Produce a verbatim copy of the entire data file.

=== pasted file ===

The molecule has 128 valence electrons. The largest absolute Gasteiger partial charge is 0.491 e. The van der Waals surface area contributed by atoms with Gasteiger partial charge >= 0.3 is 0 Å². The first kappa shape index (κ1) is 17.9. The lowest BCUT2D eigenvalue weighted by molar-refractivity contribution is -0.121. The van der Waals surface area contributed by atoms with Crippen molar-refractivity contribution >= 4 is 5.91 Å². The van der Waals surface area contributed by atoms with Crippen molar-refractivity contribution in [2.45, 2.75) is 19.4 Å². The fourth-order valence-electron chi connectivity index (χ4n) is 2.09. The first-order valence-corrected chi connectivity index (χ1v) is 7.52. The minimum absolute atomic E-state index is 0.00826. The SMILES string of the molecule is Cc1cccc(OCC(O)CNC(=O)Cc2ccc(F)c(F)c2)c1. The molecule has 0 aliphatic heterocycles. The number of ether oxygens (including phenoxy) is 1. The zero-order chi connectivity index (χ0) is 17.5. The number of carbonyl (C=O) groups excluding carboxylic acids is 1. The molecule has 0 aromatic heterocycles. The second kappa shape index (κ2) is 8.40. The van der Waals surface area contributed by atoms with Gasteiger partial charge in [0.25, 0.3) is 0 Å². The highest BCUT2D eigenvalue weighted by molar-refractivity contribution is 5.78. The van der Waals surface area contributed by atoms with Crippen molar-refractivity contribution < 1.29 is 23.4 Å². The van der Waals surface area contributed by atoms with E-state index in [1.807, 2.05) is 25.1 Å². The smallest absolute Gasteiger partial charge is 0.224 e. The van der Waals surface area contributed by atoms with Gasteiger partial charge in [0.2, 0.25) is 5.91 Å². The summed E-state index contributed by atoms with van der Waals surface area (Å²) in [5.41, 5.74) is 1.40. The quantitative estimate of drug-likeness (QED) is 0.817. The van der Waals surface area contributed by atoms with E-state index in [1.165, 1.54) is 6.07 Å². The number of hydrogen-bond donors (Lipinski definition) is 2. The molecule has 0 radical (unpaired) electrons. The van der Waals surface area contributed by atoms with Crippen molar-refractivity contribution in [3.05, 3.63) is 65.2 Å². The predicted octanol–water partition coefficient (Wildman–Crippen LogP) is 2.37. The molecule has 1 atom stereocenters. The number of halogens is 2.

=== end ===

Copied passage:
The molecule has 128 valence electrons. The largest absolute Gasteiger partial charge is 0.491 e. The van der Waals surface area contributed by atoms with Gasteiger partial charge >= 0.3 is 0 Å². The first kappa shape index (κ1) is 17.9. The lowest BCUT2D eigenvalue weighted by molar-refractivity contribution is -0.121. The van der Waals surface area contributed by atoms with Crippen molar-refractivity contribution >= 4 is 5.91 Å². The van der Waals surface area contributed by atoms with Crippen molar-refractivity contribution in [2.45, 2.75) is 19.4 Å². The fourth-order valence-electron chi connectivity index (χ4n) is 2.09. The first-order valence-corrected chi connectivity index (χ1v) is 7.52. The minimum absolute atomic E-state index is 0.00826. The SMILES string of the molecule is Cc1cccc(OCC(O)CNC(=O)Cc2ccc(F)c(F)c2)c1. The molecule has 0 aliphatic heterocycles. The number of ether oxygens (including phenoxy) is 1. The zero-order chi connectivity index (χ0) is 17.5. The number of carbonyl (C=O) groups excluding carboxylic acids is 1. The molecule has 0 aromatic heterocycles. The second kappa shape index (κ2) is 8.40. The van der Waals surface area contributed by atoms with Gasteiger partial charge in [0.25, 0.3) is 0 Å². The highest BCUT2D eigenvalue weighted by molar-refractivity contribution is 5.78. The van der Waals surface area contributed by atoms with Crippen molar-refractivity contribution < 1.29 is 23.4 Å². The van der Waals surface area contributed by atoms with E-state index in [1.807, 2.05) is 25.1 Å². The smallest absolute Gasteiger partial charge is 0.224 e. The van der Waals surface area contributed by atoms with Gasteiger partial charge in [0.2, 0.25) is 5.91 Å². The summed E-state index contributed by atoms with van der Waals surface area (Å²) in [5.41, 5.74) is 1.40. The quantitative estimate of drug-likeness (QED) is 0.817. The van der Waals surface area contributed by atoms with E-state index in [1.165, 1.54) is 6.07 Å². The number of hydrogen-bond donors (Lipinski definition) is 2. The molecule has 0 radical (unpaired) electrons. The van der Waals surface area contributed by atoms with Crippen molar-refractivity contribution in [3.05, 3.63) is 65.2 Å². The predicted octanol–water partition coefficient (Wildman–Crippen LogP) is 2.37. The molecule has 1 atom stereocenters. The number of halogens is 2.